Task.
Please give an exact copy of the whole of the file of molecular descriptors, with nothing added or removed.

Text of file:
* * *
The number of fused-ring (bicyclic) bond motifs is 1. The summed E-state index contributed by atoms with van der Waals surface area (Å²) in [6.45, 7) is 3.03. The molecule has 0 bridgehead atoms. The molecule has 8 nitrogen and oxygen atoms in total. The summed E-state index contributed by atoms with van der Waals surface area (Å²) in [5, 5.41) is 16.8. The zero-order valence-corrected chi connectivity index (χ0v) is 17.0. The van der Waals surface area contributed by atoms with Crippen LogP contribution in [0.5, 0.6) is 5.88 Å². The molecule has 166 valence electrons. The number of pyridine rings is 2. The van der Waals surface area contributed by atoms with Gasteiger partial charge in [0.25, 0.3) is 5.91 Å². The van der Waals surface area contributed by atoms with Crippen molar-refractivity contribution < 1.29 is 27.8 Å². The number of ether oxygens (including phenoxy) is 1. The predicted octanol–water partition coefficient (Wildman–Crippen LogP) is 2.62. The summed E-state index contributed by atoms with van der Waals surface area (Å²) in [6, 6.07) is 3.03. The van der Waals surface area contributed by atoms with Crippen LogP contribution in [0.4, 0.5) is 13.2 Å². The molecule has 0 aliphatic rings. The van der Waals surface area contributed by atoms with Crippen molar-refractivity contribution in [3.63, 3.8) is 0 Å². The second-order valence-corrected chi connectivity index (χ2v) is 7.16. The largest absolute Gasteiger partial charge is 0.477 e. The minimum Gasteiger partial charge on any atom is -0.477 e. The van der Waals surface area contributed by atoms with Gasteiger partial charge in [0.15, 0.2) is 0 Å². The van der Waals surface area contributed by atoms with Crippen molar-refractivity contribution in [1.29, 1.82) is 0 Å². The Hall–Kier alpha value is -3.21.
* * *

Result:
The number of fused-ring (bicyclic) bond motifs is 1. The summed E-state index contributed by atoms with van der Waals surface area (Å²) in [6.45, 7) is 3.03. The molecule has 0 bridgehead atoms. The molecule has 8 nitrogen and oxygen atoms in total. The summed E-state index contributed by atoms with van der Waals surface area (Å²) in [5, 5.41) is 16.8. The zero-order valence-corrected chi connectivity index (χ0v) is 17.0. The van der Waals surface area contributed by atoms with Crippen LogP contribution in [0.5, 0.6) is 5.88 Å². The molecule has 166 valence electrons. The number of pyridine rings is 2. The van der Waals surface area contributed by atoms with Gasteiger partial charge in [0.25, 0.3) is 5.91 Å². The van der Waals surface area contributed by atoms with Crippen molar-refractivity contribution < 1.29 is 27.8 Å². The number of ether oxygens (including phenoxy) is 1. The predicted octanol–water partition coefficient (Wildman–Crippen LogP) is 2.62. The summed E-state index contributed by atoms with van der Waals surface area (Å²) in [6, 6.07) is 3.03. The van der Waals surface area contributed by atoms with Crippen LogP contribution in [0.4, 0.5) is 13.2 Å². The molecule has 0 aliphatic rings. The van der Waals surface area contributed by atoms with Crippen molar-refractivity contribution in [3.63, 3.8) is 0 Å². The second-order valence-corrected chi connectivity index (χ2v) is 7.16. The largest absolute Gasteiger partial charge is 0.477 e. The minimum Gasteiger partial charge on any atom is -0.477 e. The van der Waals surface area contributed by atoms with Gasteiger partial charge in [0.15, 0.2) is 0 Å². The van der Waals surface area contributed by atoms with Crippen molar-refractivity contribution in [1.29, 1.82) is 0 Å². The Hall–Kier alpha value is -3.21.